In which our GameCell gets together to discuss how to filter and discern media. Then we played some rad videogames (that the crew helped me review).
Our team-leaders assembled half an hour early to prep (and pray): Tyler would break the ice with introductions. Greg would ask discussion questions. Alex Carter would close things in prayer. Then snack. Next: game-time with Garret. And Greg asks a question related to each game.
And so it was.
Tyler welcomed our crew at 7pm (Wayne, Tim Russel, Tim Hilbert, Alex Carter, Garrett, Greg, and myself). He led with the question, “Why don’t you share with everybody your name and your favorite game?” We went around. Then Tyler passed the ball to Greg.
Greg asked, “Have you ever had a religious person tell you what you like is bad? What happened?”
Everybody had a story. For Alex Carter it was getting yelled at for bringing Yu-Gi-Oh cards to church. For another it was being made to feel unwelcome because of liking Hardcore music. And for another it was a family member restricting the purchase of an anime T-shirt because it was “UnChristian.” I shared a story about growing up being told that all videogames were “secular” and (by association,) disconnected with anything good, redemptive, and godly.
“So how do you decide if something is good or bad? Can you trust that method?,” Greg asked us.
Less responses. Everybody in the room had been confronted with the “wrongness” of their likes and passions. But sorting-out the good and redemptive qualities? Less common. Tyler pointed to the Bible as a source for sorting things out, but he also didn’t feel so confident that he knew how to do it beyond “yeah, the Bible says that’s bad but maybe there’s something more to it.”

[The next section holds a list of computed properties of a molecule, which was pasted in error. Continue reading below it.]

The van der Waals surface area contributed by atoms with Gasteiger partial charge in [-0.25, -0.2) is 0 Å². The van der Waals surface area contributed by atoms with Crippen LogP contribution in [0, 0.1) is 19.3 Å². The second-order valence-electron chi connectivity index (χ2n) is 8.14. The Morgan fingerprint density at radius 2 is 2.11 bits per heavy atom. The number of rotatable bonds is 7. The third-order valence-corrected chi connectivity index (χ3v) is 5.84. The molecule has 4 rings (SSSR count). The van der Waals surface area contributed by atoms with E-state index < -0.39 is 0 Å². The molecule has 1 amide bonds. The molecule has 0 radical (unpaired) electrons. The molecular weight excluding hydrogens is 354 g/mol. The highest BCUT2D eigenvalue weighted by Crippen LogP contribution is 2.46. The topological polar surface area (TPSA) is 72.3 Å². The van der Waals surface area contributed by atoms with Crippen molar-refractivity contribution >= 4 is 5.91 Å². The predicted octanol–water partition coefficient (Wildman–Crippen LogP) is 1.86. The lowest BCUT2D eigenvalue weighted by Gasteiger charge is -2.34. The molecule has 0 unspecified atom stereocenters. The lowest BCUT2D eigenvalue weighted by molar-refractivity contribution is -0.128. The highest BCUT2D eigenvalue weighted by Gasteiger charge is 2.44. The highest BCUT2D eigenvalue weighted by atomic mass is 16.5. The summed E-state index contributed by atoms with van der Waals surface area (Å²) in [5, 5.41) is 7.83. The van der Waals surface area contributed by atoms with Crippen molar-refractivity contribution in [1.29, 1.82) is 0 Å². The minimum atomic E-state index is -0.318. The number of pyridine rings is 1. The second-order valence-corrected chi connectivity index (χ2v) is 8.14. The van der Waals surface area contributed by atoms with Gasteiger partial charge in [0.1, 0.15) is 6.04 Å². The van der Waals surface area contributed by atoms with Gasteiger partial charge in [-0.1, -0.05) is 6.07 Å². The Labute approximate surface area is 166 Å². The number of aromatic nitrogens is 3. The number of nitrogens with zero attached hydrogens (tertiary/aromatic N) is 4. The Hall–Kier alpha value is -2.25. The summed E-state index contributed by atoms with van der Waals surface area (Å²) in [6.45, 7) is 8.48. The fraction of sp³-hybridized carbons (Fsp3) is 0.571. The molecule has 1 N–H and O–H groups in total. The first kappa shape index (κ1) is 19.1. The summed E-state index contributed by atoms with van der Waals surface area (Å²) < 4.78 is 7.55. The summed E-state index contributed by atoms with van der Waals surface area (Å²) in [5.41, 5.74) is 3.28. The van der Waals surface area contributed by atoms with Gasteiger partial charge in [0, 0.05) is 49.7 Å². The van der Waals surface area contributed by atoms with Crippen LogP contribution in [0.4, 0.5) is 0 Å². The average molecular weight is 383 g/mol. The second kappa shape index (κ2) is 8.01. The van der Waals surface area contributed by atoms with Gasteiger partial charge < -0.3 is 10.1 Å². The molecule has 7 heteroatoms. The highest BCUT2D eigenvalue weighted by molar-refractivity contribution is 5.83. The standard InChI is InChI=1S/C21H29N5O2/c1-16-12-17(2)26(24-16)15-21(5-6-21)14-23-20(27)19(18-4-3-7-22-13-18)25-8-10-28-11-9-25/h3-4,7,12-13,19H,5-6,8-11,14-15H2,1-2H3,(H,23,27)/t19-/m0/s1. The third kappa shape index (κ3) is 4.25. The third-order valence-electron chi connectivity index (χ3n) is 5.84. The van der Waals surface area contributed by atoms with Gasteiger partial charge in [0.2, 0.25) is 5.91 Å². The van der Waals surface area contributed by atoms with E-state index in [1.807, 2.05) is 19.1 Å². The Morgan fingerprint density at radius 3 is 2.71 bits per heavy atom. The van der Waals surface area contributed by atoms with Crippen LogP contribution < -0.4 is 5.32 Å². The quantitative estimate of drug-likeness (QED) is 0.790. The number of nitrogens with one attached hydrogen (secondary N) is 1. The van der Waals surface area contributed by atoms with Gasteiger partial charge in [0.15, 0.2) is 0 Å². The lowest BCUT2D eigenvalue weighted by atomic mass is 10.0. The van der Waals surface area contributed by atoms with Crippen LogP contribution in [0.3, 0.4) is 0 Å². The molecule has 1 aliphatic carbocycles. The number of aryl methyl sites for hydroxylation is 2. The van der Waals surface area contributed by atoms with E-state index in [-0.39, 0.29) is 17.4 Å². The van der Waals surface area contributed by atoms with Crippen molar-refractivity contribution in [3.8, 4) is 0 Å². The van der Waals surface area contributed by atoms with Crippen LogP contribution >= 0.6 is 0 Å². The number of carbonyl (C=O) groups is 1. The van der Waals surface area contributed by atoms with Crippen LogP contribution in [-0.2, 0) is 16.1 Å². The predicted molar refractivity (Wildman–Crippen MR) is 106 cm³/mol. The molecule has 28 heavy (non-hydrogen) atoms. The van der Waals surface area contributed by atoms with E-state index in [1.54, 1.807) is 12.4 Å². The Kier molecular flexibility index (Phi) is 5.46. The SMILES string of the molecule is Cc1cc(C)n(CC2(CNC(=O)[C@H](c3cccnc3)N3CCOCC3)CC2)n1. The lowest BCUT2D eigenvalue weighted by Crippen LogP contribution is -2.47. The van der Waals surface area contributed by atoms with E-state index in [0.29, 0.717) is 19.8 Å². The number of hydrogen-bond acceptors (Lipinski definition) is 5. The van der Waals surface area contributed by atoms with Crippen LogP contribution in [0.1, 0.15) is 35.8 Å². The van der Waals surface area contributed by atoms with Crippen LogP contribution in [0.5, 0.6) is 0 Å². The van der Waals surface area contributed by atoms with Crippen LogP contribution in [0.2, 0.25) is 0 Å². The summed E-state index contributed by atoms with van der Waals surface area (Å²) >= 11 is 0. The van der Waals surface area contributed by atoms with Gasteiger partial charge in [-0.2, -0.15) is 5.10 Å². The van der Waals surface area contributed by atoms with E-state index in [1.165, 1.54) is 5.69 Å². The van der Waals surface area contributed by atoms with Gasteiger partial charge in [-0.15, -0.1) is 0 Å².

Around this time, Alex Hively showed up! Soon after, Anthony arrived with surprise celebrity guest (new guy), Matt Cadden! I welcomed them, gave Matt a Jesus For the Win gamer Bible, and quick-recapped: Name and favorite game? Religious people confront your likes? Matt, Anthony, and Alex shared. And then, “How do you decide what is good or bad? And can you trust that?”
We checked out this verse (as read by our new-guy volunteer, Matt):
“Finally, brethren, whatever things are true, whatever things are noble, whatever things are just, whatever things are pure, whatever things are lovely, whatever things are of good report, if there is any virtue and if there is anything praiseworthy—meditate on these things.” Philippians 4:8
Greg asked the last discussion question, “Do you trust anybody to help you filter out what is good and true?”
Alex Carter shared how he trusted me for answers. He went on to clarify: he trusts me because of time, hard earned, and consistent. He trusts what I say to be out for his best. But that’s all a result of years of time together. And that he trusts my dedication to Jesus and the scriptures. The praise-Josh train left me a little uncomfortable, but I loved how he drew out the concept of underlying trust formed over time.
Greg contrasted longform trust with the lack of trust that he has for his father due to a lack of time spent together or expressed interest. And Garret empathized. But we brought it home with that value that there’s a trust to be found.
I wanted to get more at the idea of finding that trust in Jesus through the Text of the Bible. But I think this is just the beginning of this topic and I’m saving that meat and potatoes for next time. Plus, this wasn’t the Josh-show. Greg was running things. He handed back to Alex Carter, who prayed a blessing over our upcoming gametime and previous conversation.
Snacktime. Then we transitioned to the basement. Gametime.
Garrett introduced everybody to our games for the evening. He answered new-guy Matt’s questions as he chose what to play from our playlist. He took little time before resolving on Life is Strange because “the chick with the blue hair is hot.” We all laughed.